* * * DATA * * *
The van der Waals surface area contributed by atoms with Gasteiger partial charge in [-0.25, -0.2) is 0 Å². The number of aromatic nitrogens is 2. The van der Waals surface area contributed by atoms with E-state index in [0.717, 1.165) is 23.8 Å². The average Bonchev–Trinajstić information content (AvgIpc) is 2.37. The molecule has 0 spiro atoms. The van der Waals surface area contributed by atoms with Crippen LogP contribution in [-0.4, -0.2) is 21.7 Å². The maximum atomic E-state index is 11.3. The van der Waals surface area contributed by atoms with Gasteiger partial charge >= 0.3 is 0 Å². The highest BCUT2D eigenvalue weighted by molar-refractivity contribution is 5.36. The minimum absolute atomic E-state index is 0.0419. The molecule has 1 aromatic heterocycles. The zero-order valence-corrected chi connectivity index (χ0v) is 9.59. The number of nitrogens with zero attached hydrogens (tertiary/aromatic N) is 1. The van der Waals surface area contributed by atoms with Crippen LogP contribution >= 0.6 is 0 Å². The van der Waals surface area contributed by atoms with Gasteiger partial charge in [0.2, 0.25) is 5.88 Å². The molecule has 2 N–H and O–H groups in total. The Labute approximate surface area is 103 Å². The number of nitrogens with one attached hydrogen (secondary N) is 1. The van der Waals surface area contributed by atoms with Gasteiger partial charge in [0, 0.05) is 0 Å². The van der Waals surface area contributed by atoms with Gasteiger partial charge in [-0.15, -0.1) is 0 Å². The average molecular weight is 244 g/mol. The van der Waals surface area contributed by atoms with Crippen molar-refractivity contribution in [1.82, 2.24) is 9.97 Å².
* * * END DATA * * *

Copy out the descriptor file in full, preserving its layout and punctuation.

The van der Waals surface area contributed by atoms with Gasteiger partial charge in [-0.25, -0.2) is 0 Å². The number of aromatic nitrogens is 2. The van der Waals surface area contributed by atoms with E-state index in [0.717, 1.165) is 23.8 Å². The average Bonchev–Trinajstić information content (AvgIpc) is 2.37. The molecule has 0 spiro atoms. The van der Waals surface area contributed by atoms with Crippen LogP contribution in [-0.4, -0.2) is 21.7 Å². The maximum atomic E-state index is 11.3. The van der Waals surface area contributed by atoms with Gasteiger partial charge >= 0.3 is 0 Å². The highest BCUT2D eigenvalue weighted by molar-refractivity contribution is 5.36. The minimum absolute atomic E-state index is 0.0419. The molecule has 1 aromatic heterocycles. The zero-order valence-corrected chi connectivity index (χ0v) is 9.59. The number of nitrogens with zero attached hydrogens (tertiary/aromatic N) is 1. The van der Waals surface area contributed by atoms with Crippen LogP contribution >= 0.6 is 0 Å². The van der Waals surface area contributed by atoms with Gasteiger partial charge in [0.2, 0.25) is 5.88 Å². The molecule has 2 N–H and O–H groups in total. The Labute approximate surface area is 103 Å². The number of nitrogens with one attached hydrogen (secondary N) is 1. The van der Waals surface area contributed by atoms with Gasteiger partial charge in [0, 0.05) is 0 Å². The van der Waals surface area contributed by atoms with Gasteiger partial charge in [-0.15, -0.1) is 0 Å². The average molecular weight is 244 g/mol. The van der Waals surface area contributed by atoms with Crippen molar-refractivity contribution in [1.82, 2.24) is 9.97 Å².